running it backwards, then I even inserted breaks and worked with
extreme time lapse and also slow motion. So I did all kinds of
things and ended up with this continuous forwards and backwards
movement because I found them the most interesting. I used popular
movies like B-pictures in my experiments and felt that if you
break the continuum if you jump from frame 2 to frame 12,
then jump back to frame 3 and then to frame 16 then this
would insert breaks into the movement of the actors. What I found
convincing in these continuous forwards and backwards movements
was that I didnt actually break the gestures of the actors,
but I could somehow extend them or change them, which means that
I not only got to work in a formal way, but I also got to influence
the gestures and the actions that we can see in the movies, so
I could command somehow what was happening in the image.
MT: Your work is based on found footage.
Do you think there is such a thing as a found-footage movement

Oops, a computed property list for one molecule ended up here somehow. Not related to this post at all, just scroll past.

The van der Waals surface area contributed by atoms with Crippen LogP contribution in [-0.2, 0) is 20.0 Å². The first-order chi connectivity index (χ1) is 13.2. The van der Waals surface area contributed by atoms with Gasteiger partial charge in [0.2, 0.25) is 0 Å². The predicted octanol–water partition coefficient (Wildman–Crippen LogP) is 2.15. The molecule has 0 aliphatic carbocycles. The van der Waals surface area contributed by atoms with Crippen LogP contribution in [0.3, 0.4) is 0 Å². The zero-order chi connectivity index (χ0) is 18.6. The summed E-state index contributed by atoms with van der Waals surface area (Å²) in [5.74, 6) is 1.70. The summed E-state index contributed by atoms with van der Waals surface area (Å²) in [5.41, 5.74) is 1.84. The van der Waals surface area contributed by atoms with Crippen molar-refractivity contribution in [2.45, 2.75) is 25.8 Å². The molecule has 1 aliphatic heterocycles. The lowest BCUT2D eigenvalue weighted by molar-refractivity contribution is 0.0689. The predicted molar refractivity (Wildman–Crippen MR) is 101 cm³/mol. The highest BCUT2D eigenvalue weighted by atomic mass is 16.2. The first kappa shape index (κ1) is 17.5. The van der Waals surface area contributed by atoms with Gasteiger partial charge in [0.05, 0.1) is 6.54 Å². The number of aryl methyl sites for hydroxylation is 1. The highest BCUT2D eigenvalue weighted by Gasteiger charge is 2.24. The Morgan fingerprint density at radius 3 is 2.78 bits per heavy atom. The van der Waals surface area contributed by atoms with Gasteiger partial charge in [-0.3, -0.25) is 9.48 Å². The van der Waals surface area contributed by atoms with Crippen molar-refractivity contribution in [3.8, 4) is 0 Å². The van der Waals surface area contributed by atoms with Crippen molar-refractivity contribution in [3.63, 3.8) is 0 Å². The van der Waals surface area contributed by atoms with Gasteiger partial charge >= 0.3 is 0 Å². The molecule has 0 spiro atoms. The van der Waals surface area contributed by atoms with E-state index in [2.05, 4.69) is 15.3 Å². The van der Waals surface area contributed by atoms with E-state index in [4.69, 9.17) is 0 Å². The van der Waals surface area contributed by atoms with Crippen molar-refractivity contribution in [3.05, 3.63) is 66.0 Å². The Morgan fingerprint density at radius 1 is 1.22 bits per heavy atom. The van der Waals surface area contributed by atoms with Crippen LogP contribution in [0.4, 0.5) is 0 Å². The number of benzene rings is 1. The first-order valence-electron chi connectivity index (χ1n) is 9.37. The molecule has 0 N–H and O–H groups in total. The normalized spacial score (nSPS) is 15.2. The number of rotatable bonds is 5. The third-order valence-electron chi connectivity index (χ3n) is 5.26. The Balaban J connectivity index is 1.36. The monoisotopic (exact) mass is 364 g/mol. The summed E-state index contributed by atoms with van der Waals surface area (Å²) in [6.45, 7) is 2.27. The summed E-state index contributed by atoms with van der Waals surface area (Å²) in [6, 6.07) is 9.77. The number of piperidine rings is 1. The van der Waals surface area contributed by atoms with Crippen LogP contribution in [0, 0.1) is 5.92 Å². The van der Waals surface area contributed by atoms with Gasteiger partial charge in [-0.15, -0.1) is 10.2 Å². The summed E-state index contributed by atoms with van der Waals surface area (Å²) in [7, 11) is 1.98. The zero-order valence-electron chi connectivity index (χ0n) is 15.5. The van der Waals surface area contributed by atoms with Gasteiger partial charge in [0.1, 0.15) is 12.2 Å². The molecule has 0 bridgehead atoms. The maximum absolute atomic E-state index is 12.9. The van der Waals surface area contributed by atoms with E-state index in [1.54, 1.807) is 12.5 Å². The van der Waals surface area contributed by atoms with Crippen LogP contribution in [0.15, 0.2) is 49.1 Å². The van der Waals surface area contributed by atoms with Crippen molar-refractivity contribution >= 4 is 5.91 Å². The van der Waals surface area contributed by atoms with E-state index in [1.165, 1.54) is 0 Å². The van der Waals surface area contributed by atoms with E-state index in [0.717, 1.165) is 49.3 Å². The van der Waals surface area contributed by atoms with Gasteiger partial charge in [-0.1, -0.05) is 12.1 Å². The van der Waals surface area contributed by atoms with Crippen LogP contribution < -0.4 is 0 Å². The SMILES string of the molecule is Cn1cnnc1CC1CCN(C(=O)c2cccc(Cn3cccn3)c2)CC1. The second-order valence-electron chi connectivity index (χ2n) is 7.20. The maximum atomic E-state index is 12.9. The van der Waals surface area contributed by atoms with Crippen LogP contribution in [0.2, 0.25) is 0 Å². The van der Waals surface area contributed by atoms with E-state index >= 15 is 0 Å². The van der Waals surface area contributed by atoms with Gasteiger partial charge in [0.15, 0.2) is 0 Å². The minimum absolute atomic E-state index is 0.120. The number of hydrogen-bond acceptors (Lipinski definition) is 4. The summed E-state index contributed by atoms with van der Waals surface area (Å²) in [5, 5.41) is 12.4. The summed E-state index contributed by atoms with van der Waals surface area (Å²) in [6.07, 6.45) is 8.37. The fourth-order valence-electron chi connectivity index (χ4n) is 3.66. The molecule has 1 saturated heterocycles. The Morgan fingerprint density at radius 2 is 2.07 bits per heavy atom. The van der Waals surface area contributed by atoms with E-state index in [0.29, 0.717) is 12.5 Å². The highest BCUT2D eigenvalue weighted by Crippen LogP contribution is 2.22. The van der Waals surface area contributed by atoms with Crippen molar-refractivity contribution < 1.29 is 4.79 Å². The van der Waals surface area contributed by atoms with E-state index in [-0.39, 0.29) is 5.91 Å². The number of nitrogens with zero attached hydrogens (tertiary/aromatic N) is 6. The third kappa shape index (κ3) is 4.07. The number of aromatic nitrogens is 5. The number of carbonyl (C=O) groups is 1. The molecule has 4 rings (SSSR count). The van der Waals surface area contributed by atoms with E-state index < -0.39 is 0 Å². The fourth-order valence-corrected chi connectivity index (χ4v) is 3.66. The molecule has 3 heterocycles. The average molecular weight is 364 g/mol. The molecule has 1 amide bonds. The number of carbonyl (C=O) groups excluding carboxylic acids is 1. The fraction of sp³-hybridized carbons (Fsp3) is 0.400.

in your opinion?
MA: Well Im not sure if its
still going on but of course there was a lot of found-footage
film-making around in the 80s and also in the 90s,
and there are still many film-makers using found-footage. The
problem with found-footage is a lot of it ended up being pure
citation. Very often when you see student films from the U.S.
or films by film-makers, at a certain point they cut in found-footage
and if its pure citation I somehow have already had enough
of it. Its very easy to cite these films from the 40s
and 50s, but Im more interested in getting something
different out of it. This movement of pure citation has become
a little bit too simple. There were already film-makers in the
60s like Joseph Cornell or Bruce Connor who used found-footage,
so it was already there. It became interesting again in the 80s